Having botched the privatisation of the public carrier, Air India, the Government is now being called upon to bail it out yet again. Air India has asked for Rs 3,000 crores to tide over the latest financial crunch. Employees’ salaries, urgent bills, statutory commitments, etc, need to be met and AI has no money for these obligatory payments. But the finance ministry does not seem to be in a mood to oblige. And rightly so. How long can the taxpayers be expected to pay for the white elephant which refuses to improve its finances? It is true the UPA’s Praful Patel inflicted a huge financial and other damage on the airline, favouring certain private sector operators instead.
Yet, the Modi Government missed the opportunity to disinvest in this relic of the socialist age. With a number of private sector airlines freely competing, the need for a cost-heavy public carrier no longer existed. But false prestige prevented Modi from selling off this white elephant. And finally, when he did undertake to sell off AI, the half-hearted attempt failed. No private party would put up money if the Government was loath to shed controls. Vast assets of AI ought to be sold off to pay the urgent bills. An inordinately large work force cuts a huge hole in its finances, with more than 250 employees per aircraft against 50-60 in the private sector. The only option is to close down the airline and hive off its assets and to reduce its salary bill through a voluntary retirement scheme. There is no need to throw more good money after a failed and, shall we say, doomed project.
A futile debate on economic growth
There is much to and fro between the ruling NDA and the opposition UPA over the GDP growth numbers. Both parties seem to claim a better management of the economy under them. A fresh debate was triggered by the revision of growth by a committee since the beginning of 2000 which reportedly was a fraction higher than previously estimated. The former finance minister P Chidambaram was quick to jump into the fray, patting himself on the back only to get a strong riposte from Finance Minister Arun Jaitely.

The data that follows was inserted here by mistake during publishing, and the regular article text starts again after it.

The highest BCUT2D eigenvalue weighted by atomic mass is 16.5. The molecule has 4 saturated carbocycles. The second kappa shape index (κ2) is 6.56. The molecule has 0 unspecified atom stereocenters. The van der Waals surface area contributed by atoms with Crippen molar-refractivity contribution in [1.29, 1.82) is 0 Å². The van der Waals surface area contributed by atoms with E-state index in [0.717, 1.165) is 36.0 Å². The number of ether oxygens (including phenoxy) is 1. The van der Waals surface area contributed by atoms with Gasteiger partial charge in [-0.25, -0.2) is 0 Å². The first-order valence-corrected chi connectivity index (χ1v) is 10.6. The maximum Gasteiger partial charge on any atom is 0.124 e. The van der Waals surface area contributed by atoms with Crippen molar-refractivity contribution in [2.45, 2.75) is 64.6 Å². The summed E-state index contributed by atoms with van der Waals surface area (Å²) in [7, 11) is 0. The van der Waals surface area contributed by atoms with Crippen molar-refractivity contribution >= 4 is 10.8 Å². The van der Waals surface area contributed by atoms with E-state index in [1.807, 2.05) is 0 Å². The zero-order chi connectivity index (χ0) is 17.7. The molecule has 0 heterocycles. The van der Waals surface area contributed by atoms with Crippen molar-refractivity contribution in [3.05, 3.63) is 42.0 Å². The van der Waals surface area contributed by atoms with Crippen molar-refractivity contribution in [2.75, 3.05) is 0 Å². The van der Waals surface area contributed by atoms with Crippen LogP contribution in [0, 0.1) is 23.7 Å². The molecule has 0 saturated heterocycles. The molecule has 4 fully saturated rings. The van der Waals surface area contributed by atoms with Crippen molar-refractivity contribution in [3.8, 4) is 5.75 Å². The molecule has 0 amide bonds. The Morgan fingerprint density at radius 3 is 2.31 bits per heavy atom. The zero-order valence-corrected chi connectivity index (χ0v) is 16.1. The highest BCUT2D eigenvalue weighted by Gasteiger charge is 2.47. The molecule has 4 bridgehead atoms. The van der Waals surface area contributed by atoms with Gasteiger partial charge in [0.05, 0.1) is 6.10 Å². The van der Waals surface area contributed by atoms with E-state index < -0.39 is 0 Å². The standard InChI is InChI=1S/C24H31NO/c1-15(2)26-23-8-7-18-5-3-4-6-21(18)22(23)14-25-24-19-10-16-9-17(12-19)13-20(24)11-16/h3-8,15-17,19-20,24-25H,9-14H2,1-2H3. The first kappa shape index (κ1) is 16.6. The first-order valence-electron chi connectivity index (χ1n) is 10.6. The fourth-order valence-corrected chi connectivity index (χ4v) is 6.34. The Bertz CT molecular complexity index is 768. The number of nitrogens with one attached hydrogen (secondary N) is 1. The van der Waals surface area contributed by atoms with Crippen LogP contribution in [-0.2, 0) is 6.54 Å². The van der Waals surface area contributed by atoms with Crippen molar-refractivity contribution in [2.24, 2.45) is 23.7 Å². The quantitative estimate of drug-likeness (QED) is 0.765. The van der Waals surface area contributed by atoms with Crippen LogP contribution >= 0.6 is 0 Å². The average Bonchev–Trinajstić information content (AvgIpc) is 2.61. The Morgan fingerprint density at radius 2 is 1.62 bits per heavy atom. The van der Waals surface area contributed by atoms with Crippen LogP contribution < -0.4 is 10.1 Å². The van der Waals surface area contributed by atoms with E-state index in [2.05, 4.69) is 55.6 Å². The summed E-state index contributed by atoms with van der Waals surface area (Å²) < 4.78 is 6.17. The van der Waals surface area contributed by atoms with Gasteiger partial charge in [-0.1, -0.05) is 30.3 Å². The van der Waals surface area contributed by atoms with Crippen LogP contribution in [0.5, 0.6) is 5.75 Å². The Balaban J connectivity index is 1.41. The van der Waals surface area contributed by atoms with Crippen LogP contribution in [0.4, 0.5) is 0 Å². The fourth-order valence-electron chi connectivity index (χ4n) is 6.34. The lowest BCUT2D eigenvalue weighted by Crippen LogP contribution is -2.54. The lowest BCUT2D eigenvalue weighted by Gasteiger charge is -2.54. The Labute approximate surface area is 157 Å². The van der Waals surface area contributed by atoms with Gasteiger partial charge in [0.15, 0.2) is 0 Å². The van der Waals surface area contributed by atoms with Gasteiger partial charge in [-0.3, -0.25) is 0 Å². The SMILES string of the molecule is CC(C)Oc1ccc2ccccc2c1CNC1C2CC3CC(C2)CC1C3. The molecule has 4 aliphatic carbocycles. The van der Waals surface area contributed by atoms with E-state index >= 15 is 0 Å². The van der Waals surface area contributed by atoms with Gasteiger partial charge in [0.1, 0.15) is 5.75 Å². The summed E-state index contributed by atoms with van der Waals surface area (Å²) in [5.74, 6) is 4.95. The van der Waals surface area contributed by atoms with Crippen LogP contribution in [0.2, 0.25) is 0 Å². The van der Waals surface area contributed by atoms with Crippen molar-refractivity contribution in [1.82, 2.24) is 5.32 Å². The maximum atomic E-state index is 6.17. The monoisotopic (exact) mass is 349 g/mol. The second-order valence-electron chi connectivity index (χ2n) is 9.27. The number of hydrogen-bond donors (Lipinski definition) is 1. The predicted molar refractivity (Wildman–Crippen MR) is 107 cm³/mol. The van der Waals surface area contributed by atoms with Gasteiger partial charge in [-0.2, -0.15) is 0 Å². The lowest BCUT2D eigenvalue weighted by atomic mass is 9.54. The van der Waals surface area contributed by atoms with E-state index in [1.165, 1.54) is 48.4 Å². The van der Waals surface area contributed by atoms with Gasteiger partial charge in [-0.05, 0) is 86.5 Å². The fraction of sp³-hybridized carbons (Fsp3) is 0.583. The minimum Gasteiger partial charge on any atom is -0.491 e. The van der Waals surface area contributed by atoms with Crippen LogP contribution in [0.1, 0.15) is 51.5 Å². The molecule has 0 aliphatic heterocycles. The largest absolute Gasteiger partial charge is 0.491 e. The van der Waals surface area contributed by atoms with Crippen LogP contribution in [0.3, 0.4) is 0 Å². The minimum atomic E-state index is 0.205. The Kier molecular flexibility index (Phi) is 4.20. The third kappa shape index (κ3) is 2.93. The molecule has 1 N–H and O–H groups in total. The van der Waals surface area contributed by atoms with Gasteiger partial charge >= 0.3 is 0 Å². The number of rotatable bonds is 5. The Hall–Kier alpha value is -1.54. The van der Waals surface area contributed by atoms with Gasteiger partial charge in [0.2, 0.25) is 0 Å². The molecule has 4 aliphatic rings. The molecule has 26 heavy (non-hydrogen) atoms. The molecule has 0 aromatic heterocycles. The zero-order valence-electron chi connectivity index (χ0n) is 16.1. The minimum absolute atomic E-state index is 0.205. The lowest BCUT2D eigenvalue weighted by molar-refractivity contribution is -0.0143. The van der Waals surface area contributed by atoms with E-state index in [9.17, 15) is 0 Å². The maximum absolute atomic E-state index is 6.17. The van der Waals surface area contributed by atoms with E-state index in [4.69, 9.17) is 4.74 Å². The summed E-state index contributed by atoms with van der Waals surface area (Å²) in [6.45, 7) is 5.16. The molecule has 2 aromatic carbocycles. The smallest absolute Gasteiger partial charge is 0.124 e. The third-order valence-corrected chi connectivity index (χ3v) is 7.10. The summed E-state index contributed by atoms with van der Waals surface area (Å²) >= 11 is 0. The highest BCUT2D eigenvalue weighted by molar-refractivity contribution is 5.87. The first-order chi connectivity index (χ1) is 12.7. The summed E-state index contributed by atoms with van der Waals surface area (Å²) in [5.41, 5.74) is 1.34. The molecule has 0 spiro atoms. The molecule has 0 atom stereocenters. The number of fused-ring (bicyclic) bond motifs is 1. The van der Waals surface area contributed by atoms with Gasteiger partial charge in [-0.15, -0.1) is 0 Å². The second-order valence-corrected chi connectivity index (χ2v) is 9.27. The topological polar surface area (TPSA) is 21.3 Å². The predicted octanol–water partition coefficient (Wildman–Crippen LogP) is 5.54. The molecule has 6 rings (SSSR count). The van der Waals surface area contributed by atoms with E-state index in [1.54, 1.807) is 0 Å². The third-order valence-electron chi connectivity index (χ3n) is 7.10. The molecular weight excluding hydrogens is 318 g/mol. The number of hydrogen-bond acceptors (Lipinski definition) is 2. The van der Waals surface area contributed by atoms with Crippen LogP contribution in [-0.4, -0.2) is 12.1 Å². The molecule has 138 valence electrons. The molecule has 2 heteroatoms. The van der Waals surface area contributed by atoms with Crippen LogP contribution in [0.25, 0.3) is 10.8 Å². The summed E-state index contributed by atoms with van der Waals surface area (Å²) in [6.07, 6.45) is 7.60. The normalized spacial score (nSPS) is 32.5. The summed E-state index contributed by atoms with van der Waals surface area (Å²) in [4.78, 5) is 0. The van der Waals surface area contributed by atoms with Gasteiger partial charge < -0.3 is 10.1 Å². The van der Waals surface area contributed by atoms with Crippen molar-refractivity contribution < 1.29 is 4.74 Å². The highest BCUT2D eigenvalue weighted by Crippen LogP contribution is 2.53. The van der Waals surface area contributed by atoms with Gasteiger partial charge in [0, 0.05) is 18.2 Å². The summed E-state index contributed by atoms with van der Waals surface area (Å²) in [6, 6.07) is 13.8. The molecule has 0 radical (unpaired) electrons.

Whether the growth in the UPA years averaged 7.5 per cent or 7.6 per cent is of an academic interest, especially when the method of measuring it remains controversial. Indeed, GDP numbers of most countries, particularly China’s, are hugely suspect. As for India, GDP numbers barely reflect the true state of the economy. Given the size of the underground or parallel economy, the huge informal sector, largely unaccounted farm sector incomes, etc, it is hard to measure the true growth rate. Well-regarded economists believe the actual growth may be far higher than is reflected in the official numbers, though the sharp disparities tend to obscure the true picture. It is also true that the momentum for growth in the early 2000s was provided by the Vajpayee Government which undertook massive infrastructure works and opened up the telecom sector to private entrepreneurs.
The telecom sector has since become a huge growth generator, employing tens of thousands in the service industry and facilitating several other allied businesses. The UPA in its first couple of years gained from the momentum provided by the Vajpayee Government. This was reflected in the near double-digit growth in 2004-2005. Soon, the Manmohan Singh Government was derailed by the corruption scams and retrograde policies pushed by the allies. Though the UPA-II found itself paralysed by corruption scams, the big scams had occurred in the first term. The Modi Government inherited the huge problem of stressed assets of banks and overcapacity in certain sectors due to reckless lending by public institutions. The Government, however, was lucky in a benign crude oil market with the price of oil coming down from a high of well over $100 per barrel to $30-35 a barrel.